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The Secret Season
October 09, 1995
In case you missed it, baseball in 1995 was able to transcend its destructive tendencies and remind us of its essential grace and grit. On the following pages, it isn't so important to know who is pictured as it is to recognize that the play's the thing.
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October 09, 1995

The Secret Season

In case you missed it, baseball in 1995 was able to transcend its destructive tendencies and remind us of its essential grace and grit. On the following pages, it isn't so important to know who is pictured as it is to recognize that the play's the thing.

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After the gnashing of teeth over the strike, after the moaning about a condensed 144-game schedule, after the shuddering at the mention of the words wild card, there was still the longing for the game we remembered and enjoyed. While millions of fans were turned off and presumably lost forever by what happened to baseball off the field, those who remained loyal to the game found that on the field it was every bit as fulfilling as it once was.

There were big moments, of course: Cal Ripken Jr.'s celebratory lap around Camden Yards in the fifth inning of his 2,131st consecutive game; the raising of the American League Central championship flag in Cleveland by Ripken's buddy Eddie Murray; the first pitch by Hideo Nomo in the All-Star Game; the last pitch of the July 14 no-hitter by Ramon Martinez. There were staggering numbers, as well: Greg Maddux's 1.63 ERA and 19-2 record; Albert Belle's 100-plus extra-base hits; Tony Gwynn's sixth National League batting title.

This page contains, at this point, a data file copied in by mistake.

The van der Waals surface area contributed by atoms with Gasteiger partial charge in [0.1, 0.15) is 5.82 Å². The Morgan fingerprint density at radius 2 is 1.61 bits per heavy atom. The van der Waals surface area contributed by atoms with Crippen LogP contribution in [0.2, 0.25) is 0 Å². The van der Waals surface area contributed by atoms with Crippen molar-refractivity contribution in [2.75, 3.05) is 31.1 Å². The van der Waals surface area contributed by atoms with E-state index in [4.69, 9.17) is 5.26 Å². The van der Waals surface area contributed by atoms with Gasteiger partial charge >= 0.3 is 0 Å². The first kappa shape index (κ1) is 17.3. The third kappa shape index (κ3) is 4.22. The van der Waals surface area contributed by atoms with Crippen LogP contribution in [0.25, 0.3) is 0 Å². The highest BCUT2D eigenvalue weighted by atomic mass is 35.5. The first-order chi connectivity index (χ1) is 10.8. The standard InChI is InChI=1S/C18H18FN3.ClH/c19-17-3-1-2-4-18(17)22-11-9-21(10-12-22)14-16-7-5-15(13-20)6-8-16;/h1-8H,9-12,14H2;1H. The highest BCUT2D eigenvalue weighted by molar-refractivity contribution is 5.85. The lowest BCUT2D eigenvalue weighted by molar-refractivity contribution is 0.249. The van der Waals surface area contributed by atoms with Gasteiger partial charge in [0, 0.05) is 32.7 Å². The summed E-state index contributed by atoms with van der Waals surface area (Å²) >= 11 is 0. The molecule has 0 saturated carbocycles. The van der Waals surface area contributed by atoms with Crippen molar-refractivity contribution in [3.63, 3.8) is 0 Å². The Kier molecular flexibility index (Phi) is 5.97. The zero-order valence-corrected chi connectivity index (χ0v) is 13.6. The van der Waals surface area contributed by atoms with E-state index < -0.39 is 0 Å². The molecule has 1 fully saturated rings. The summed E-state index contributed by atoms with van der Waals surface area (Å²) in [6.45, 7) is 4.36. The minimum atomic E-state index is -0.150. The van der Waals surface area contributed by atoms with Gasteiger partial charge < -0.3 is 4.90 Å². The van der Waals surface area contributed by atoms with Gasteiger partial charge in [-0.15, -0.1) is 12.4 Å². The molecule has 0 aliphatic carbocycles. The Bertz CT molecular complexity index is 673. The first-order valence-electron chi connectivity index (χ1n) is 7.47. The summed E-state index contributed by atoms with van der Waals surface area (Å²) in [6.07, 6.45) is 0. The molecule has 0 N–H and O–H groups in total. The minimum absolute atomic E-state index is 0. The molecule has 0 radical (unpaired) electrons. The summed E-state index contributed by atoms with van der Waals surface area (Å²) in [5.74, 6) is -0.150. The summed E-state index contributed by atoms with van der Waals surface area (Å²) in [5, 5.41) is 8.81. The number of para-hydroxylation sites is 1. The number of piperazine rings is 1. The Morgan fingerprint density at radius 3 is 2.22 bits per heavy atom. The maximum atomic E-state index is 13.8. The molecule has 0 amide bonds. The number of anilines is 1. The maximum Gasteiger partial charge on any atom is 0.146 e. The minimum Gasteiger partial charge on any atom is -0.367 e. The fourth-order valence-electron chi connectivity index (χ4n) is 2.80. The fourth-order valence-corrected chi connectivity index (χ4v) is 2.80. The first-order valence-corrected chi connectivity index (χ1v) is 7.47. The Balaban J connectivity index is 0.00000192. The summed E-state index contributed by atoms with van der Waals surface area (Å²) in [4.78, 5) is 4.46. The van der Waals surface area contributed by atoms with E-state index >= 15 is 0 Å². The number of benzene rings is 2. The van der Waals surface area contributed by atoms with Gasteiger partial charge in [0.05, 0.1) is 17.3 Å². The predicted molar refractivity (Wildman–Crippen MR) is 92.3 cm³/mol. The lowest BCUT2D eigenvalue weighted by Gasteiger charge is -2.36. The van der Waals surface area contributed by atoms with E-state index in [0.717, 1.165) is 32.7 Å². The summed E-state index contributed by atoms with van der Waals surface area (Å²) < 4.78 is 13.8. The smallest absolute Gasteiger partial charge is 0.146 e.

But little things also mean a lot in baseball: Dennis Eckersley giving up a game-winning homer to Manny Ramirez on a perfect pitch and mouthing, "Wow," in admiration; second baseman Roberto Alomar using his glove to swat a double-play ball to the shortstop because he knew he didn't have time to catch the ball, grab it and make a throw; Alan Trammell and Lou Whitaker, together as a double-play combination for the last time after 18 years, basking in the ovation they got from 14,803 freezing fans in Tiger Stadium; Ken Griffey Jr. banging off the centerfield wall to make a catch even though he had broken his wrist making a similar play four months earlier.

Being in Camden Yards on the night of Sept. 6 was a big thrill for the sellout crowd there, but being in half-empty Yankee Stadium on the afternoon of Aug. 9 was, well, just as special. That day Ripken said his final goodbye to Lou Gehrig before he broke his record, going 3 for 5 and making a sensational play behind second.

For some the 1995 season might be remembered as the Year of the Empty Seat because all but three teams had lower average attendance this year than last. If that serves as a warning to owners and players that they shouldn't trifle with the fans' affections, fine, great, wonderful. But the empty seats had other benefits. They enabled you to spread out. They enhanced your chances of catching a foul ball. And they reinforced in the true baseball fan the feeling that he or she was on to something, a secret, that not everybody could share.

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